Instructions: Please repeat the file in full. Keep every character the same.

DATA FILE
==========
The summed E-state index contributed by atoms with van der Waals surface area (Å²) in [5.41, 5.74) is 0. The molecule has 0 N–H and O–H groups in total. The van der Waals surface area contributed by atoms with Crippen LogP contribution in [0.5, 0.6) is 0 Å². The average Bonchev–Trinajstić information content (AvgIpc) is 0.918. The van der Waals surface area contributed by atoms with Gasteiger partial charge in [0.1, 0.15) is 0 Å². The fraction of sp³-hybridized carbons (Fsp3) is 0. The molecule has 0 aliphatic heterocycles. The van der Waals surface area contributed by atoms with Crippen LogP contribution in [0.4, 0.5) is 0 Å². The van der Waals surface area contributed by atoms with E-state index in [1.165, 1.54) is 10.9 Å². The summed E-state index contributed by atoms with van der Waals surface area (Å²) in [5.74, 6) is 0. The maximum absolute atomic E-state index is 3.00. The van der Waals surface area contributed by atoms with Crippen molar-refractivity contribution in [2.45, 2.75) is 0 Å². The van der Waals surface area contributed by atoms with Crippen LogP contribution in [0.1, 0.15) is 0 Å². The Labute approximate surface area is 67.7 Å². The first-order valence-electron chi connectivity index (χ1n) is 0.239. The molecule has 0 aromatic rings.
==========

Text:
The summed E-state index contributed by atoms with van der Waals surface area (Å²) in [5.41, 5.74) is 0. The molecule has 0 N–H and O–H groups in total. The van der Waals surface area contributed by atoms with Crippen LogP contribution in [0.5, 0.6) is 0 Å². The average Bonchev–Trinajstić information content (AvgIpc) is 0.918. The van der Waals surface area contributed by atoms with Gasteiger partial charge in [0.1, 0.15) is 0 Å². The fraction of sp³-hybridized carbons (Fsp3) is 0. The molecule has 0 aliphatic heterocycles. The van der Waals surface area contributed by atoms with Crippen LogP contribution in [0.4, 0.5) is 0 Å². The van der Waals surface area contributed by atoms with E-state index in [1.165, 1.54) is 10.9 Å². The summed E-state index contributed by atoms with van der Waals surface area (Å²) in [5.74, 6) is 0. The maximum absolute atomic E-state index is 3.00. The van der Waals surface area contributed by atoms with Crippen molar-refractivity contribution in [2.45, 2.75) is 0 Å². The van der Waals surface area contributed by atoms with Crippen LogP contribution in [0.1, 0.15) is 0 Å². The Labute approximate surface area is 67.7 Å². The first-order valence-electron chi connectivity index (χ1n) is 0.239. The molecule has 0 aromatic rings.